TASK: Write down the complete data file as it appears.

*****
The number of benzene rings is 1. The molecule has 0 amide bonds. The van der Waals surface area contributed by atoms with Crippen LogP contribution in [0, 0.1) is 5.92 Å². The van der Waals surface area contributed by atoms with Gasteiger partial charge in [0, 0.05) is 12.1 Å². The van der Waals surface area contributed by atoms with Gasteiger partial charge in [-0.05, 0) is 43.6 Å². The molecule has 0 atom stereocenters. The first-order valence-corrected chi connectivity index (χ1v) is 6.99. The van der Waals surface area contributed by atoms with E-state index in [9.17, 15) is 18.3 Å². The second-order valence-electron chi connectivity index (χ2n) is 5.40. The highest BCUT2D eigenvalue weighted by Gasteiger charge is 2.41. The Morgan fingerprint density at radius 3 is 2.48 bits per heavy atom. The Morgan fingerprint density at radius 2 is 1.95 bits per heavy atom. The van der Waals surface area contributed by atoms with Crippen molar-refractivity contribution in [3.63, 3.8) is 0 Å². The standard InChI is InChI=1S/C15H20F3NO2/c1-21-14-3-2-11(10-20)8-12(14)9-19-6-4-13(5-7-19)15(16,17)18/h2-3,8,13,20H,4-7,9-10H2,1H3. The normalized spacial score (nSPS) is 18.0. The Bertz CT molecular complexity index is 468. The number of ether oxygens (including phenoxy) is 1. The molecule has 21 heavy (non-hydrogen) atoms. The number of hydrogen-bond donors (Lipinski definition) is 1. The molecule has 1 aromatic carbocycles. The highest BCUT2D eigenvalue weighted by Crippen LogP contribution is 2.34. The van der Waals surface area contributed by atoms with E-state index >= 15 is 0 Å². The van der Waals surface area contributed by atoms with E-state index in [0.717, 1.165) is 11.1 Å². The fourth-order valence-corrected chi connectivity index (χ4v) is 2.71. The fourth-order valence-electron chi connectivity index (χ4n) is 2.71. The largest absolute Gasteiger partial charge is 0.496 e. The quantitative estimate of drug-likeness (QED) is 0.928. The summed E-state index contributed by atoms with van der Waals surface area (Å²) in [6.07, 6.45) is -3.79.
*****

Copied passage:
The number of benzene rings is 1. The molecule has 0 amide bonds. The van der Waals surface area contributed by atoms with Crippen LogP contribution in [0, 0.1) is 5.92 Å². The van der Waals surface area contributed by atoms with Gasteiger partial charge in [0, 0.05) is 12.1 Å². The van der Waals surface area contributed by atoms with Gasteiger partial charge in [-0.05, 0) is 43.6 Å². The molecule has 0 atom stereocenters. The first-order valence-corrected chi connectivity index (χ1v) is 6.99. The van der Waals surface area contributed by atoms with E-state index in [9.17, 15) is 18.3 Å². The second-order valence-electron chi connectivity index (χ2n) is 5.40. The highest BCUT2D eigenvalue weighted by Gasteiger charge is 2.41. The Morgan fingerprint density at radius 3 is 2.48 bits per heavy atom. The Morgan fingerprint density at radius 2 is 1.95 bits per heavy atom. The van der Waals surface area contributed by atoms with Crippen molar-refractivity contribution in [3.63, 3.8) is 0 Å². The standard InChI is InChI=1S/C15H20F3NO2/c1-21-14-3-2-11(10-20)8-12(14)9-19-6-4-13(5-7-19)15(16,17)18/h2-3,8,13,20H,4-7,9-10H2,1H3. The normalized spacial score (nSPS) is 18.0. The Bertz CT molecular complexity index is 468. The number of ether oxygens (including phenoxy) is 1. The molecule has 21 heavy (non-hydrogen) atoms. The number of hydrogen-bond donors (Lipinski definition) is 1. The molecule has 1 aromatic carbocycles. The highest BCUT2D eigenvalue weighted by Crippen LogP contribution is 2.34. The van der Waals surface area contributed by atoms with E-state index >= 15 is 0 Å². The van der Waals surface area contributed by atoms with E-state index in [0.717, 1.165) is 11.1 Å². The fourth-order valence-corrected chi connectivity index (χ4v) is 2.71. The fourth-order valence-electron chi connectivity index (χ4n) is 2.71. The largest absolute Gasteiger partial charge is 0.496 e. The quantitative estimate of drug-likeness (QED) is 0.928. The summed E-state index contributed by atoms with van der Waals surface area (Å²) in [6.07, 6.45) is -3.79.